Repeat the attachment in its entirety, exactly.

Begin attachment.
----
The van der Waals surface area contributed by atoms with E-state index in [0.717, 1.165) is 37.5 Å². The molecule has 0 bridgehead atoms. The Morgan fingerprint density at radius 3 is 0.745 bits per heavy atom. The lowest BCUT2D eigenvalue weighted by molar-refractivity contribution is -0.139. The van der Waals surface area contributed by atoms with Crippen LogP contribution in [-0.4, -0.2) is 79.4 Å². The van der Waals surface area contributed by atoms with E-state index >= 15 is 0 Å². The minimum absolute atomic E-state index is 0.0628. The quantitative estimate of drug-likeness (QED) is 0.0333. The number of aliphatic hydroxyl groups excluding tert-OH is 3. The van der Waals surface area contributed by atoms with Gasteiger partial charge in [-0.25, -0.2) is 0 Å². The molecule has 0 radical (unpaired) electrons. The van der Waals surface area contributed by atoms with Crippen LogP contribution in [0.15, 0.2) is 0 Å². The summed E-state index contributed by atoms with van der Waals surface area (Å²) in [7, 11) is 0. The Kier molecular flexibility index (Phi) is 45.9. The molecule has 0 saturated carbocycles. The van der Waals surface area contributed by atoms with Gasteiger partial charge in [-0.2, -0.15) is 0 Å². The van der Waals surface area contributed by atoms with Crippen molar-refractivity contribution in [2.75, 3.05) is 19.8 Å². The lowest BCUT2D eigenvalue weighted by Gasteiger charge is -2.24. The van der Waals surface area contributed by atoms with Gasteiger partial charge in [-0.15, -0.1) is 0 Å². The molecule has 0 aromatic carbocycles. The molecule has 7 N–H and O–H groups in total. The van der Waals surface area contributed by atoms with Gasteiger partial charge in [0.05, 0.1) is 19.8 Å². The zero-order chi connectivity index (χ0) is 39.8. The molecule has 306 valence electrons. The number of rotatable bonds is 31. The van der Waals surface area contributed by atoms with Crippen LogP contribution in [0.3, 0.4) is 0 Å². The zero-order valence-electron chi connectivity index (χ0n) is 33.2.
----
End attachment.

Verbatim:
The van der Waals surface area contributed by atoms with E-state index in [0.717, 1.165) is 37.5 Å². The molecule has 0 bridgehead atoms. The Morgan fingerprint density at radius 3 is 0.745 bits per heavy atom. The lowest BCUT2D eigenvalue weighted by molar-refractivity contribution is -0.139. The van der Waals surface area contributed by atoms with Crippen LogP contribution in [-0.4, -0.2) is 79.4 Å². The van der Waals surface area contributed by atoms with E-state index >= 15 is 0 Å². The minimum absolute atomic E-state index is 0.0628. The quantitative estimate of drug-likeness (QED) is 0.0333. The number of aliphatic hydroxyl groups excluding tert-OH is 3. The van der Waals surface area contributed by atoms with Gasteiger partial charge in [-0.25, -0.2) is 0 Å². The molecule has 0 radical (unpaired) electrons. The van der Waals surface area contributed by atoms with Crippen LogP contribution in [0.15, 0.2) is 0 Å². The summed E-state index contributed by atoms with van der Waals surface area (Å²) in [7, 11) is 0. The Kier molecular flexibility index (Phi) is 45.9. The molecule has 0 saturated carbocycles. The van der Waals surface area contributed by atoms with Gasteiger partial charge in [-0.2, -0.15) is 0 Å². The van der Waals surface area contributed by atoms with Crippen molar-refractivity contribution in [2.75, 3.05) is 19.8 Å². The lowest BCUT2D eigenvalue weighted by Gasteiger charge is -2.24. The van der Waals surface area contributed by atoms with Gasteiger partial charge in [-0.15, -0.1) is 0 Å². The molecule has 0 aromatic carbocycles. The molecule has 7 N–H and O–H groups in total. The van der Waals surface area contributed by atoms with Gasteiger partial charge in [0.05, 0.1) is 19.8 Å². The zero-order chi connectivity index (χ0) is 39.8. The molecule has 306 valence electrons. The number of rotatable bonds is 31. The van der Waals surface area contributed by atoms with Crippen LogP contribution in [0.3, 0.4) is 0 Å². The zero-order valence-electron chi connectivity index (χ0n) is 33.2.